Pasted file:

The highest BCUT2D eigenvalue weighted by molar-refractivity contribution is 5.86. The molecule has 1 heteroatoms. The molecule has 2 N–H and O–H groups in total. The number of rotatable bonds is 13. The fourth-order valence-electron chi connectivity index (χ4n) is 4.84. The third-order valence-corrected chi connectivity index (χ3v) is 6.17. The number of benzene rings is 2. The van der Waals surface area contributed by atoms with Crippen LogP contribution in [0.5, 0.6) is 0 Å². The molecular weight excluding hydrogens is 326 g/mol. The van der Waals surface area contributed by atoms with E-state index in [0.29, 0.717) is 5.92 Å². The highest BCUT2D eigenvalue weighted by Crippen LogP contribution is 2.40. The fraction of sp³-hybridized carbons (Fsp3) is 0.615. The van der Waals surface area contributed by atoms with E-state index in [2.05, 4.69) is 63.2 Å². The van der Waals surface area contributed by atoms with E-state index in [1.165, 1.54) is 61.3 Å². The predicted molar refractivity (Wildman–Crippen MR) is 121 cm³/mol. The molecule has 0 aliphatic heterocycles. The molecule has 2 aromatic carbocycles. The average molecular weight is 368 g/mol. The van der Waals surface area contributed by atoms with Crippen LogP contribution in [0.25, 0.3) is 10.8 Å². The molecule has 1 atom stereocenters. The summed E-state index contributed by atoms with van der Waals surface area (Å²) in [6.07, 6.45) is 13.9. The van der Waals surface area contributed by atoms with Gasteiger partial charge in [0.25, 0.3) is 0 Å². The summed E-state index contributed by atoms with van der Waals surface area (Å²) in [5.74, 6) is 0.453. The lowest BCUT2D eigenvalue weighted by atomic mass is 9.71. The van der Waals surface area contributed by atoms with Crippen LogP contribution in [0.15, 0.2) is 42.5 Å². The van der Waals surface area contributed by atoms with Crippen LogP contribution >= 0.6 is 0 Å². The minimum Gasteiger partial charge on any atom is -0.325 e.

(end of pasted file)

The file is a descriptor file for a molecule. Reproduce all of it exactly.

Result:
The highest BCUT2D eigenvalue weighted by molar-refractivity contribution is 5.86. The molecule has 1 heteroatoms. The molecule has 2 N–H and O–H groups in total. The number of rotatable bonds is 13. The fourth-order valence-electron chi connectivity index (χ4n) is 4.84. The third-order valence-corrected chi connectivity index (χ3v) is 6.17. The number of benzene rings is 2. The van der Waals surface area contributed by atoms with Crippen LogP contribution in [0.5, 0.6) is 0 Å². The molecular weight excluding hydrogens is 326 g/mol. The van der Waals surface area contributed by atoms with E-state index in [0.29, 0.717) is 5.92 Å². The highest BCUT2D eigenvalue weighted by Crippen LogP contribution is 2.40. The fraction of sp³-hybridized carbons (Fsp3) is 0.615. The van der Waals surface area contributed by atoms with E-state index in [2.05, 4.69) is 63.2 Å². The van der Waals surface area contributed by atoms with E-state index in [1.165, 1.54) is 61.3 Å². The predicted molar refractivity (Wildman–Crippen MR) is 121 cm³/mol. The molecule has 0 aliphatic heterocycles. The molecule has 2 aromatic carbocycles. The average molecular weight is 368 g/mol. The van der Waals surface area contributed by atoms with Crippen LogP contribution in [0.25, 0.3) is 10.8 Å². The molecule has 1 atom stereocenters. The summed E-state index contributed by atoms with van der Waals surface area (Å²) in [6.07, 6.45) is 13.9. The van der Waals surface area contributed by atoms with Gasteiger partial charge in [0.25, 0.3) is 0 Å². The summed E-state index contributed by atoms with van der Waals surface area (Å²) in [5.74, 6) is 0.453. The lowest BCUT2D eigenvalue weighted by atomic mass is 9.71. The van der Waals surface area contributed by atoms with Crippen LogP contribution in [0.15, 0.2) is 42.5 Å². The van der Waals surface area contributed by atoms with Crippen LogP contribution >= 0.6 is 0 Å². The minimum Gasteiger partial charge on any atom is -0.325 e.